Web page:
Find better ways to cope. Look at how you have been dealing with stress. Be honest about what works and what does not. Think about other things that might work better.

Take good care of yourself. Get plenty of rest. Eat well. Do not smoke. Limit how much alcohol you drink.

Try out new ways of thinking. When you find yourself starting to worry, try to stop the thoughts. Work on letting go of things you cannot change. Learn to say “no.”

Ask for help. People who have a strong network of family and friends manage stress better.

Sometimes stress is just too much to handle alone. It can help to talk to a friend or family member, but you may also want to see a counselor.

How can you relieve stress?

You will feel better if you can find ways to get stress out of your system. The best ways to relieve stress are different for each person. Try some of these ideas to see which ones work for you:

Exercise. Regular exercise is one of the best ways to manage stress. Walking is a great way to get started.

Write. It can help to write about the things that are bothering you. Let your feelings out. Talk, laugh, cry, and express anger when you need to.

Do something you enjoy. A hobby can help you relax. Volunteer work or work that helps others can be a great stress reliever.

Learn ways to relax your body. This can include breathing exercises, muscle relaxation exercises, massage, aromatherapy, yoga, or relaxing exercises like tai chi and qi gong.

Focus on the present. Try meditation, imagery exercises, or self-hypnosis.

Listen to relaxing music. Try to look for the humor in life. Laughter really can be the best medicine."

I have personally found that my daily 5 Minutes of Quiet Time exercise works for me. Most of you have heard about the exercise in my programs. The time spent relaxing and programming my day averages about 20 minutes each morning.

Regular morning stretching exercises and daily walks of 2 to 3 miles have also proven to be great stress relievers. Treating myself to a feel-good movie works too. A change of scenery helps and anything that makes me laugh my head off to the point that I can't stop laughing is also great!

During the stressful time of the World Trade Center attacks, everyone was glued to their TV sets day after day. I finally turned my TV to  America's Funniest Video program that made me laugh and laugh and laugh. It was so therapeutic that I keep it in the back of my mind to use in other stressful times.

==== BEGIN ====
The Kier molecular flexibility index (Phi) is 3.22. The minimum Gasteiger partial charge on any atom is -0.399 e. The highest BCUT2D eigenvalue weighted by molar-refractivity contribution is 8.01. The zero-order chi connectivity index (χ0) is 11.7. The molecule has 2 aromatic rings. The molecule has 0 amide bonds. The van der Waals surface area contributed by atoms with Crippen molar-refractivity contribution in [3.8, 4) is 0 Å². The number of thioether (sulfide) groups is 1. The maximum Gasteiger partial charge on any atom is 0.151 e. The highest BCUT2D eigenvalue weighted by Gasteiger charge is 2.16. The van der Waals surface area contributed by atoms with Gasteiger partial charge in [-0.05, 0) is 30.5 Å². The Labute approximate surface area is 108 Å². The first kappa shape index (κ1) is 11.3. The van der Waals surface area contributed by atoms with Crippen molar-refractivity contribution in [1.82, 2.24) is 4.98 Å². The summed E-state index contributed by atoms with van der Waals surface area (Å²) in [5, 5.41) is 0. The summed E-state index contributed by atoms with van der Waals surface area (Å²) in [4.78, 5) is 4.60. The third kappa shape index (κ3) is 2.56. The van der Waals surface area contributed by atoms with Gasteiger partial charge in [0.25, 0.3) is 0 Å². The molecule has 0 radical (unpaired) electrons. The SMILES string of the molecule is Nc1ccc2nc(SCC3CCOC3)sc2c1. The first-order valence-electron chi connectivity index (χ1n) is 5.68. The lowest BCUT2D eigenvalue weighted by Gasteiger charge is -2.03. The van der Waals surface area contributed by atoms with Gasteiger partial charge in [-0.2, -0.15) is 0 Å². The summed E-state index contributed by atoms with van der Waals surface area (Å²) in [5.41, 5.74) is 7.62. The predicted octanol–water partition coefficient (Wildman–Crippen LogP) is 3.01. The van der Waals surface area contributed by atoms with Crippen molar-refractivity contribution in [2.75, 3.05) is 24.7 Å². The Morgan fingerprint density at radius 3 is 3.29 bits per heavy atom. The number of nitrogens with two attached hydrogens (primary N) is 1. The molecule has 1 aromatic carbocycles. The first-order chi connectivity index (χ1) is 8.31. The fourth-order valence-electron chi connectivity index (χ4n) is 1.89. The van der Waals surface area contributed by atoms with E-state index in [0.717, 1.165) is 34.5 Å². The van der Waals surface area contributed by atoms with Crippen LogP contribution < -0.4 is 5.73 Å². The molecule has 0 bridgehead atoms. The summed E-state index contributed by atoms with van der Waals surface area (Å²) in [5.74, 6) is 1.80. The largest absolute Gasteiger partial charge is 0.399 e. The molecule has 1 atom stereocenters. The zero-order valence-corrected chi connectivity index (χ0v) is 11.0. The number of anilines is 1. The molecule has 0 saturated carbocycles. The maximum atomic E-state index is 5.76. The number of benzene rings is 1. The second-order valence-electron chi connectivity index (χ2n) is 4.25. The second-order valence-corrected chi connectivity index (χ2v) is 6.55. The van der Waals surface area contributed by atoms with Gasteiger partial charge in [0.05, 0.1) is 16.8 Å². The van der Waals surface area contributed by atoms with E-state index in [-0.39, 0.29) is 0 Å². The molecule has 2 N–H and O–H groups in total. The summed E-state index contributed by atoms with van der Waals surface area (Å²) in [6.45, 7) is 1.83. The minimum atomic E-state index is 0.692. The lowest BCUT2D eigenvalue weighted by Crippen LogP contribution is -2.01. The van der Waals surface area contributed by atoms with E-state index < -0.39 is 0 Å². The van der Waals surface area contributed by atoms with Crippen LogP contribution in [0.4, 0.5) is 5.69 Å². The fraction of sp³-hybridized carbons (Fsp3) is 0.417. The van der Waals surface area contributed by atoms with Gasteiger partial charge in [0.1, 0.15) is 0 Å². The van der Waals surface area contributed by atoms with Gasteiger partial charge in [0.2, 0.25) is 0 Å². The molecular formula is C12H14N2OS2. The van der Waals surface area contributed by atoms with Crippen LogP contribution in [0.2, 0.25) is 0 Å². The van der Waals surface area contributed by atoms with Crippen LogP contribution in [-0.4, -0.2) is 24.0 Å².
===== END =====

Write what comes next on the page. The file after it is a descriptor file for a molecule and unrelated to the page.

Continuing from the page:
Whatever is causing you stress (fear of the unknown), remember, it's just another coping lesson to learn. It too will pass, but work to stay healthy through the process.


"Not everything that is faced can be changed, but nothing can be changed until it is faced."
-  James Baldwin

"If you want to lift yourself up, lift up someone else."
-  Booker T. Washington

"The most wasted of all our days are those in which we have not laughed."
-  Sebastien Chamfort


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Have you had an Evaluation of Your Environment lately so you could receive suggestions on improving it? (It's like the doctor's check up, you often don't know you need it, until after you've had it.)



JJ Lauderbaugh, CMC
408 445-1590 or 800 500-9656, 1716 Husted Ave., San Jose, CA 95124.

JJ works with companies that want to give exceptional customer service to increase sales, and with Directors and Call Center/Help Desk Managers who want to improve human performance.

She's an international speaker, trainer, facilitator and certified management consultant (CMC) on customer service management, specializing in performance improvement, call centers, up/cross selling and outbound

For training resources, free articles, tips and streaming video, go to our
web site at  http://www.JJLauderbaugh.com